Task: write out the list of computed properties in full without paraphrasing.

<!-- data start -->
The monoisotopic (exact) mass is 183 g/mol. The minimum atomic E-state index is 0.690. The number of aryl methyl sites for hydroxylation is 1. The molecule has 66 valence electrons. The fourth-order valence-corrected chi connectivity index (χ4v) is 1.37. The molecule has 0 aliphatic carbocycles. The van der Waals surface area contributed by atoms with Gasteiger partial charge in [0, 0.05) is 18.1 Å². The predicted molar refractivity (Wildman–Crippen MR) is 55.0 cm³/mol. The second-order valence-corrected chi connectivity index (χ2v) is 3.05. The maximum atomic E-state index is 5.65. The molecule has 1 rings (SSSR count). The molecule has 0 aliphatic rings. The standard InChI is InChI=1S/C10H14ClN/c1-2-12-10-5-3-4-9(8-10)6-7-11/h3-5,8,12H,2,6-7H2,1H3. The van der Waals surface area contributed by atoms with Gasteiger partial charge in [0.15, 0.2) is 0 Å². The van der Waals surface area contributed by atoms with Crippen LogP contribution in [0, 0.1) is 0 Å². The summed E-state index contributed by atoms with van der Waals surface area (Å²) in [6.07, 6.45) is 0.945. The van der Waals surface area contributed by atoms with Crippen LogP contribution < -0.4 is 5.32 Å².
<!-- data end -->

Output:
The monoisotopic (exact) mass is 183 g/mol. The minimum atomic E-state index is 0.690. The number of aryl methyl sites for hydroxylation is 1. The molecule has 66 valence electrons. The fourth-order valence-corrected chi connectivity index (χ4v) is 1.37. The molecule has 0 aliphatic carbocycles. The van der Waals surface area contributed by atoms with Gasteiger partial charge in [0, 0.05) is 18.1 Å². The predicted molar refractivity (Wildman–Crippen MR) is 55.0 cm³/mol. The second-order valence-corrected chi connectivity index (χ2v) is 3.05. The maximum atomic E-state index is 5.65. The molecule has 1 rings (SSSR count). The molecule has 0 aliphatic rings. The standard InChI is InChI=1S/C10H14ClN/c1-2-12-10-5-3-4-9(8-10)6-7-11/h3-5,8,12H,2,6-7H2,1H3. The van der Waals surface area contributed by atoms with Gasteiger partial charge in [0.15, 0.2) is 0 Å². The van der Waals surface area contributed by atoms with Crippen LogP contribution in [0, 0.1) is 0 Å². The summed E-state index contributed by atoms with van der Waals surface area (Å²) in [6.07, 6.45) is 0.945. The van der Waals surface area contributed by atoms with Crippen LogP contribution < -0.4 is 5.32 Å².